South Africans must now produce two negative Covid tests before travelling to the Netherlands
- In addition to a PCR test conducted within 72 hours of departure, South Africans travelling to the Netherlands will now need to undergo rapid antigen testing at the airport.
- This double line of defence, the first of its kind impacting SA travellers, coincides with the Netherlands’ lockdown extension.
- Even with two negative test results, South Africans will need to self-isolate for at least 10 days upon arrival.
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The Netherlands is tightening its travel restrictions for visitors entering from South Africa, the UK and Ireland. While essential travel is still permitted, South Africans will, from Friday 15 January, need to submit two negative Covid-19 test results before departing.
The Netherlands briefly closed its borders to South African travellers shortly after the discovery of a new, more infectious Covid-19 variant was announced on 18 December. The travel ban was reversed two days later, but with strict conditions, including a mandatory quarantine period of 10-days for anybody who had travelled from or through South Africa.
This quarantine protocol was coupled with PCR testing requirements which have become the global standard for international air travel. On 23 December 2020, the Dutch Ministry of Foreign Affairs confirmed that any traveller without a negative Covid test result, obtained within 72-hours of arrival in the Netherlands, would be denied permission to board the aircraft.
Faced with growing concern around the veracity of the 501Y.V2 variant’s global spread, which has resulted in dozens of countries denying access to South African visitors, the Netherlands revised its travel protocols.
South Africans will now need to undergo rapid antigen testing one hour before entering the boarding zone. This is in addition to the Covid-19 PCR test which must be obtained within 72 hours of departing. Negative results on both tests will allow South Africans to proceed with their flights to the Netherlands. These certificates also need to be accompanied by a signed negative test declaration form.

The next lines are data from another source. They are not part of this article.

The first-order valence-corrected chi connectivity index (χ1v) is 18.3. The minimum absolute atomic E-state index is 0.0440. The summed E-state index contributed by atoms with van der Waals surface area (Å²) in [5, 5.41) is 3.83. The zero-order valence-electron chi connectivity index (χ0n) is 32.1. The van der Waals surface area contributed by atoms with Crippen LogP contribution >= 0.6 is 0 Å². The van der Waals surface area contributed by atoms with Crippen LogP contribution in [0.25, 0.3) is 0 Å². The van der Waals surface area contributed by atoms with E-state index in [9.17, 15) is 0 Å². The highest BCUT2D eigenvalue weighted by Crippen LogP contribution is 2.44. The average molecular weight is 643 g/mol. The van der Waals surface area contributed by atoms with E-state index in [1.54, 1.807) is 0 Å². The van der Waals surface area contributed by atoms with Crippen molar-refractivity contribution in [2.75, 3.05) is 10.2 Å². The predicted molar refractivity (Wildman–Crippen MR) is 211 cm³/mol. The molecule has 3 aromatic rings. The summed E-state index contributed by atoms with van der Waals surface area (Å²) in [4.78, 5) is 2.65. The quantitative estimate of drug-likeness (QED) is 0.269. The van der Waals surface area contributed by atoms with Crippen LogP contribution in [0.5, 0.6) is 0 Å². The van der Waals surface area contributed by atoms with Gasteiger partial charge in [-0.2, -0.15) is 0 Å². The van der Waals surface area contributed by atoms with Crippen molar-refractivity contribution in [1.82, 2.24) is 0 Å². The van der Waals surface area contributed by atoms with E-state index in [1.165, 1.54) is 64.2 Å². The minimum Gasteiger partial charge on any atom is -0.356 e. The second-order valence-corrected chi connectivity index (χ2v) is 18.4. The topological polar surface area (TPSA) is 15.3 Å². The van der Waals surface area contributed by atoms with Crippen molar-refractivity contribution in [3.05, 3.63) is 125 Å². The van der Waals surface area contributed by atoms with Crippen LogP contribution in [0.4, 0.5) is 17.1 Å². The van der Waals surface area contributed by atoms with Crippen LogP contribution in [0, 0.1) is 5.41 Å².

“The additional rapid test requirement applies to those arriving in the Netherlands by aircraft from South Africa or by aircraft or ferry from the UK or Ireland,” explained the Dutch Ministry of Foreign Affairs.
“The new requirement also applies to people working in the transport sector, such as lorry drivers, and ferry and airline crews.”
The mandatory combination of PCR and rapid antigen testing for international flights is the first of its kind imposed on South African travellers. This extra layer of defence addresses the issue of travellers potentially contracting Covid-19 in the 72-hours leading up to their departures.
Even with two negative test results, people travelling from South Africa to the Netherlands will still need to self-isolate for at least ten days.
“A test is a snapshot of a particular moment in time,” explained the Dutch Ministry of Foreign Affairs. “It does not show whether you will go on to develop Covid-19, so you have to stay at home for ten days.”
The Netherlands’ latest testing regulations coincide with the ministry of health’s decision to extend the country’s lockdown protocols until 9 February 2021. The Netherlands has recorded 889,000 cases and 12,685 coronavirus-related deaths since the start of the outbreak.
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